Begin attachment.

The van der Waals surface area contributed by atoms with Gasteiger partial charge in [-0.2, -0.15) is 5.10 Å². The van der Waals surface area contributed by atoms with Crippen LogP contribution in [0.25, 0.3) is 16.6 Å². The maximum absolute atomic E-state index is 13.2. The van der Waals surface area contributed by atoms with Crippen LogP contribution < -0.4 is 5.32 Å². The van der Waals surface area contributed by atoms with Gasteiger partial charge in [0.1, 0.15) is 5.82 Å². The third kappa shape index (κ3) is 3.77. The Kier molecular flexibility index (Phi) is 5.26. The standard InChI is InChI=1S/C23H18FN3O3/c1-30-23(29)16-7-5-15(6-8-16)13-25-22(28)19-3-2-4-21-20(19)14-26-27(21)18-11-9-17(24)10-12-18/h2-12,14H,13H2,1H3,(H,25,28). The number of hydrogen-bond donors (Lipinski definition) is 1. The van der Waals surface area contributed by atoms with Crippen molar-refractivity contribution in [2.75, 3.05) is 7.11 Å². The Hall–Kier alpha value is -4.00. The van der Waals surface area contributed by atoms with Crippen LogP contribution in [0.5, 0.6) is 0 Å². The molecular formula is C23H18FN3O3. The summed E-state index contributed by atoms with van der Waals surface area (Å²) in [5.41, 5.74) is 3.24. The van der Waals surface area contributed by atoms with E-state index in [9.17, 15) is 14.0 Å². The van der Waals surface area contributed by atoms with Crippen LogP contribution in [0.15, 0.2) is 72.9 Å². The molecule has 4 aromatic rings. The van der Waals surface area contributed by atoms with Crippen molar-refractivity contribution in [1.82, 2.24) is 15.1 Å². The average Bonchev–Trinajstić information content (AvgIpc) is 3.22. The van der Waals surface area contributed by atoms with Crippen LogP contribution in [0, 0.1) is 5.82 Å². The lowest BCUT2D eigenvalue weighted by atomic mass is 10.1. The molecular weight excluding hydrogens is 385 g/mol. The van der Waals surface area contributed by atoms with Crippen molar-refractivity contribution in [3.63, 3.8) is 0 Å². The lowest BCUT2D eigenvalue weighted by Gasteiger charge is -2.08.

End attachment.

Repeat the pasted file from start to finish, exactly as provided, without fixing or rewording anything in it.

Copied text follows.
The van der Waals surface area contributed by atoms with Gasteiger partial charge in [-0.2, -0.15) is 5.10 Å². The van der Waals surface area contributed by atoms with Crippen LogP contribution in [0.25, 0.3) is 16.6 Å². The maximum absolute atomic E-state index is 13.2. The van der Waals surface area contributed by atoms with Crippen LogP contribution < -0.4 is 5.32 Å². The van der Waals surface area contributed by atoms with Gasteiger partial charge in [0.1, 0.15) is 5.82 Å². The third kappa shape index (κ3) is 3.77. The Kier molecular flexibility index (Phi) is 5.26. The standard InChI is InChI=1S/C23H18FN3O3/c1-30-23(29)16-7-5-15(6-8-16)13-25-22(28)19-3-2-4-21-20(19)14-26-27(21)18-11-9-17(24)10-12-18/h2-12,14H,13H2,1H3,(H,25,28). The number of hydrogen-bond donors (Lipinski definition) is 1. The van der Waals surface area contributed by atoms with Crippen molar-refractivity contribution in [2.75, 3.05) is 7.11 Å². The Hall–Kier alpha value is -4.00. The van der Waals surface area contributed by atoms with Crippen LogP contribution in [0.5, 0.6) is 0 Å². The molecular formula is C23H18FN3O3. The summed E-state index contributed by atoms with van der Waals surface area (Å²) in [5.41, 5.74) is 3.24. The van der Waals surface area contributed by atoms with E-state index in [9.17, 15) is 14.0 Å². The van der Waals surface area contributed by atoms with Crippen LogP contribution in [0.15, 0.2) is 72.9 Å². The molecule has 4 aromatic rings. The van der Waals surface area contributed by atoms with Crippen molar-refractivity contribution in [1.82, 2.24) is 15.1 Å². The average Bonchev–Trinajstić information content (AvgIpc) is 3.22. The van der Waals surface area contributed by atoms with Crippen LogP contribution in [0, 0.1) is 5.82 Å². The lowest BCUT2D eigenvalue weighted by atomic mass is 10.1. The molecular weight excluding hydrogens is 385 g/mol. The van der Waals surface area contributed by atoms with Crippen molar-refractivity contribution in [3.63, 3.8) is 0 Å². The lowest BCUT2D eigenvalue weighted by Gasteiger charge is -2.08.